CP editor Alan Marriott warns publishers could face paying crippling court costs, regardless of whether they were guilty or innocent.
IMAGINE if your neighbour wrongly decided you had stolen part of his garden and took you to court to get it back.
Sensibly, you engage a solicitor, the case goes to court and eventually it is thrown out.
In most instances, you, being the innocent party, get your (probably substantial) costs paid by the neighbour.
That is how justice works and has done for many years. If you are not guilty, you don’t have to pay.
However, a new piece of legislation will mean the County Press, and hundreds of newspapers across Britain, will have to pay up if sued for libel, breach of confidence, misuse of private information or harassment, even if they are found not guilty.
That we should pay up is fair and right IF we have broken any of these laws but when we haven’t, why should we pay the other side’s costs — and in a libel case these can easily run to tens of thousands of pounds?
So, why is this happening?
In the wake of the scandals of phone hacking by national newspapers and the subsequent Leveson Inquiry into press standards, two new press regulatory bodies were set up.
These are IMPRESS, a Royal Charter (ie government and politicians) approved body that none of the mainstream national or local press have signed up to; and the Independent Press Standards Organisation (IPSO) the County Press, with hundreds of national and regional titles, have signed up to as a body which holds us to account but, at the same time, recognises the need for a press that can fulfill its primary role of being a free and unfettered media able to keep a watchful eye on those with their hands on the power and the money.
One of the consequences of the Leveson Inquiry is a poisonous portion of legislation, Section 40 of the Crimes and Courts Act 2013, which is already in place but currently lies dormant, posing one of the biggest threats to the County Press in its 132-year history.
Any publisher not signed up to the Royal Charter (and that includes us) could be forced to pay both sides’ legal costs in any action against them — regardless of whether they are innocent or guilty.
If the press is to be free, the state has no role in regulating what is published. While signing up to a regulatory body is allegedly voluntary, the sanctions contained in Section 40 would constitute state coercion of the press.
It also gives those suing a newspaper, magazine or website, carte blanche to launch legal proceedings, without having to consider the consequences if their action was frivolous, mischievous or just motivated by greed or malice.
Section 40 currently lies dormant and the secretary of state for culture, media and sport, Karen Bradley, is nearing the end of a ten-week consultation on how to proceed with it.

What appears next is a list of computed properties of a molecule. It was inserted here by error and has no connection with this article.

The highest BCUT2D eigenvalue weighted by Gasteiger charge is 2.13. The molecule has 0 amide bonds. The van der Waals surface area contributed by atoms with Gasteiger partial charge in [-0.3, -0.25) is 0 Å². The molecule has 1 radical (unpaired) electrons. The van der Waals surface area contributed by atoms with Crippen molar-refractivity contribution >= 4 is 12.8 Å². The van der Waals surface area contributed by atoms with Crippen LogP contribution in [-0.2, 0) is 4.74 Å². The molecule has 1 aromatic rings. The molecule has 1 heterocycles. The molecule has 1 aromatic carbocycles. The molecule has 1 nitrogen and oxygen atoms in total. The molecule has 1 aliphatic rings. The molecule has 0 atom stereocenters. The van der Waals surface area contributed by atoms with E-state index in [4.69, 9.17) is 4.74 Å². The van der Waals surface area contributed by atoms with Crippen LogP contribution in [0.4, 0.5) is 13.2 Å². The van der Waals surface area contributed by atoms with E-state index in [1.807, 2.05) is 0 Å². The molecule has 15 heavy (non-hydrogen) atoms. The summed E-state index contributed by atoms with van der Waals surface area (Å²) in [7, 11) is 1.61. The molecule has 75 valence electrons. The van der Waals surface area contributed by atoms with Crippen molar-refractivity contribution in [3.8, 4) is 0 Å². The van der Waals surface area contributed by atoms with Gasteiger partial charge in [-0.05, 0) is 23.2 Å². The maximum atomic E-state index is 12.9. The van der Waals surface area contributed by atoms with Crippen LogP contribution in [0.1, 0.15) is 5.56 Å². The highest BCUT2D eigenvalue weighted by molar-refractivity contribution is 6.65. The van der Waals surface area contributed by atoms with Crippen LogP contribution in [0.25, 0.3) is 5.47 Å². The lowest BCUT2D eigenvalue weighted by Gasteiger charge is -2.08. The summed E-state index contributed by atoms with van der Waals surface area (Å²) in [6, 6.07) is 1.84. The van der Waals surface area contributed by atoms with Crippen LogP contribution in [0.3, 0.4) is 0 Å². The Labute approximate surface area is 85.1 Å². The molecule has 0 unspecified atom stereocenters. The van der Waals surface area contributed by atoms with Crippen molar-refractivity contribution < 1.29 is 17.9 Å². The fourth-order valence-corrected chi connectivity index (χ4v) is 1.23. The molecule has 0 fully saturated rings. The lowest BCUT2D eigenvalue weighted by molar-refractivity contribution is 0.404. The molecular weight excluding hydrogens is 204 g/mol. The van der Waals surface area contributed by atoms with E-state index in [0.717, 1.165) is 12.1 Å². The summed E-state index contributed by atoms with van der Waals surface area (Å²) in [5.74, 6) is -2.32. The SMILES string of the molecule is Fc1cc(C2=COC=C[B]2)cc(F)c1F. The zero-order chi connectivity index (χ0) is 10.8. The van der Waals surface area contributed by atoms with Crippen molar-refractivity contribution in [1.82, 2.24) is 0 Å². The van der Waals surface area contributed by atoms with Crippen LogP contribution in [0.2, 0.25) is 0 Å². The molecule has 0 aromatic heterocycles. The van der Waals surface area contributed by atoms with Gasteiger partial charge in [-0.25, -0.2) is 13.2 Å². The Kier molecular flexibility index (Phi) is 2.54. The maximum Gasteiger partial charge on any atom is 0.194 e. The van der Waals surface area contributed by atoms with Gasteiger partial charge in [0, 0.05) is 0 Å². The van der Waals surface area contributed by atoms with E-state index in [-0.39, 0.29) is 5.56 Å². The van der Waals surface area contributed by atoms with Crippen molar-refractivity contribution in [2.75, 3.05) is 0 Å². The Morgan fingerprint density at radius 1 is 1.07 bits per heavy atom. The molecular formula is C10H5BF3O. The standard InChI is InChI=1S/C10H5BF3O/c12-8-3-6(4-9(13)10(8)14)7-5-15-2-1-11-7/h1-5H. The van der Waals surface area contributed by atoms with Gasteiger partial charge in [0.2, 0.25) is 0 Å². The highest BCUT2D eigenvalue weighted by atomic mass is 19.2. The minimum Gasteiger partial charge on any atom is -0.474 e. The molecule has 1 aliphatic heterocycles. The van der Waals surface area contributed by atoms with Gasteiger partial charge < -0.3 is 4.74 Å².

She could let it lie, which will not go down well with those who fear the press (and this is probably aimed much more at the national papers than ourselves), or she could activate it, meaning papers such as ours will be facing a very uncertain future, with anyone holding a grievance (however unjustified) able to take legal action, knowing we will have to pick up their and our own legal bill, as well as any sanctions imposed.
The County Press employs around 70 people to bring the IW a newspaper we can be proud of. We outsell any other weekly paper in the country, not just because we do a good job, but because Island people care about what happens to their friends, family and neighbours.
We are not just here to report on the fun stuff (carnivals, festivals and school events) but also the serious matters, such as how our council, MP and health services perform on our behalf, how our elderly are treated in care homes and how well our kids are being educated.
And one of our most important duties is covering the courts, so those who break the law are rightly held to public account.
If there is no County Press, who is going to tell you what is going on? This piece of 'ambulance chasing’ legislation provides a serious threat to the very fabric of local democracy.
I know the actions of some sections of the national press have been pretty despicable in the past but just ask yourself these questions:
Has the County Press ever hacked a phone? NO.
Has the County Press uncovered plans to close down the Beacon Centre at our only hospital? YES.
The regional press was recognised by Sir Brian Leveson as being exemplary in the way it conducts itself.
We are making representations to the government but you can join us in the fight to repeal Section 40, by adding your views on line at tinyurl.com/IWCP-LAC or write to Press Policy, Department for Culture, Media and Sport, 4th Floor, 100 Parliament Street, London, SW1A 2BQ.
Let’s not let this ill-judged bit of law making put our future at risk.